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COVID cases go down in America, but ‘solid gaps’ in jabs: PAHO | Coronavirus News Plague

The dramatic drop in US COVID-19 cases is a ‘deal’ on vaccination demands, says a senior Pan American Health Organization.

When COVID-19 cases dropped in America, the head of the Pan American Health Organization (PAHO) has promoted more and more opportunities to vaccinate and protect health networks across the region.

At a weekly press conference Wednesday, PAHO Director Carissa Etienne said coronavirus-related deaths on the Caribbean islands of the Bahamas, Haiti, and Trinidad and Tobago were further increased last week.

Last week, PAHO said 1.2 million new cases of coronavirus and 31,000 deaths had been recorded in the region.

“We’ve seen the COVID epidemic go down across the region last month, and provide support to those with health problems,” Etienne said.

But he also said that the share of medical care in Brazil and Colombia is about 90%, “a sign that these areas are at high risk of not receiving the care they need”.

A teacher who has received a Chinese vaccine for CanSino COVID-19 during a vaccination campaign for teachers and school staff in Mexico City, Mexico [Edgard Garrido/Reuters]

Brazil has been the most complex is COVID-19, enrolling more than 439,000 people – second only to the United States, according to a study by Johns Hopkins University.

However, Etienne said a major change had taken place in the US, where the number of cases had dropped dramatically after the country developed its vaccine.

More than 60 percent of American adults have it received a single shot, according to the U.S. Centers for Disease Control and Prevention (CDC), and 73% of 65-year-olds are fully vaccinated.

“The progress we are seeing in the United States is proving that the effectiveness of the COVID vaccine is effective and efficient, but it shows the urgent need for access to vaccines throughout our region,” said Etienne.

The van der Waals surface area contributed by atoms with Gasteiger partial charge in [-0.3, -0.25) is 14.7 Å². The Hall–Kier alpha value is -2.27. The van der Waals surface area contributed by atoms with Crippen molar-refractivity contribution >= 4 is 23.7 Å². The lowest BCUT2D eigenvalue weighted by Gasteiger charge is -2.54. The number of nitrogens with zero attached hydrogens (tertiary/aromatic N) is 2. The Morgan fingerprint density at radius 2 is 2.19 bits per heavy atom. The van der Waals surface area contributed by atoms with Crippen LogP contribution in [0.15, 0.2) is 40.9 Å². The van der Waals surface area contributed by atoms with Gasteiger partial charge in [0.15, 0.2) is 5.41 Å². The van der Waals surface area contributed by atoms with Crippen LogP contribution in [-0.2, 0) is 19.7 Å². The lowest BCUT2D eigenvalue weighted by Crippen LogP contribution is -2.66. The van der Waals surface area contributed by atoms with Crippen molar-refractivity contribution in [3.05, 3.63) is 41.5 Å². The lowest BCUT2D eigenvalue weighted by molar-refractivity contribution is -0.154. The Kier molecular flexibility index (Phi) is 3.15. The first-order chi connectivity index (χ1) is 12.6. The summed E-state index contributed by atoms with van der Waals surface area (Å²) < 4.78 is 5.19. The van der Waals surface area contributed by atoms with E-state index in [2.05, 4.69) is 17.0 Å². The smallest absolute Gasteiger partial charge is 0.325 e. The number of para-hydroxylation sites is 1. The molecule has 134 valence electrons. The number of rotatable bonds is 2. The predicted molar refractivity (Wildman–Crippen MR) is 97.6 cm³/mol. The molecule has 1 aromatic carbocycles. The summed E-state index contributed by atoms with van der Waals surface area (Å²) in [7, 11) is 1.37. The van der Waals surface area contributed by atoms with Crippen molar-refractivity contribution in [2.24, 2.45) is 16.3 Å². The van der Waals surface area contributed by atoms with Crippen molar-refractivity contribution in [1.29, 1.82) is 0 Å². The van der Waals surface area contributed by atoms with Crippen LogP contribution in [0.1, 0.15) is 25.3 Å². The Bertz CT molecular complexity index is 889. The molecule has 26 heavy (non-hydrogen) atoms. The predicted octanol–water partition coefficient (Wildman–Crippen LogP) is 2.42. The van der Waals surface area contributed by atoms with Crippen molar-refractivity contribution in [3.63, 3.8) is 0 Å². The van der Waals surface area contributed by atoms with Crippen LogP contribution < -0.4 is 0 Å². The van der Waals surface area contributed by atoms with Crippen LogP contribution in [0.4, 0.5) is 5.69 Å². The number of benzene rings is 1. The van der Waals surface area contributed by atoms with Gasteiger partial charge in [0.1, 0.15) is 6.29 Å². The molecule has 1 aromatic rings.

More than 400 million coronavirus jabs have been distributed throughout the United States, but the “lion’s share” has gone to the US, he said.

Etienne said the “big opportunities” for vaccination in Latin America and the Caribbean are signs that the “dependence” in the region on foreign countries needs treatment.

Prospects for a Chinese vaccine at Sinopharm in a public university courtyard during a vaccination campaign for people over 50 in La Paz, Bolivia [Juan Karita/AP Photo]

“There is a great need for vaccines in Latin America and the Caribbean, a region that already exists try it it’s this plague. ”

Etienne said only 3 percent of people in Latin America were successful vaccine and stressed the need to increase the potential of the region for vaccination, rather than relying on inputs.

He also said Argentina, Brazil, Mexico and Cuba have manufacturing facilities that are convenient and well-equipped create a COVID-19 vaccine.

“Fortunately, we have some of the factors that can make this happen: strong institutions for education and research, strong manufacturing capacity, strong systems, and procurement mechanisms,” Etienne said.

Brazil he announced this week that he hopes to receive a comprehensive COVID-19 vaccine from China to produce 25 million doses of AstraZeneca and Sinovac.

In Argentina, where the coronavirus is on the rise, Reuters reports that 18% of people have received one jab so far, while 4.5% of Argentines are infected with the virus.

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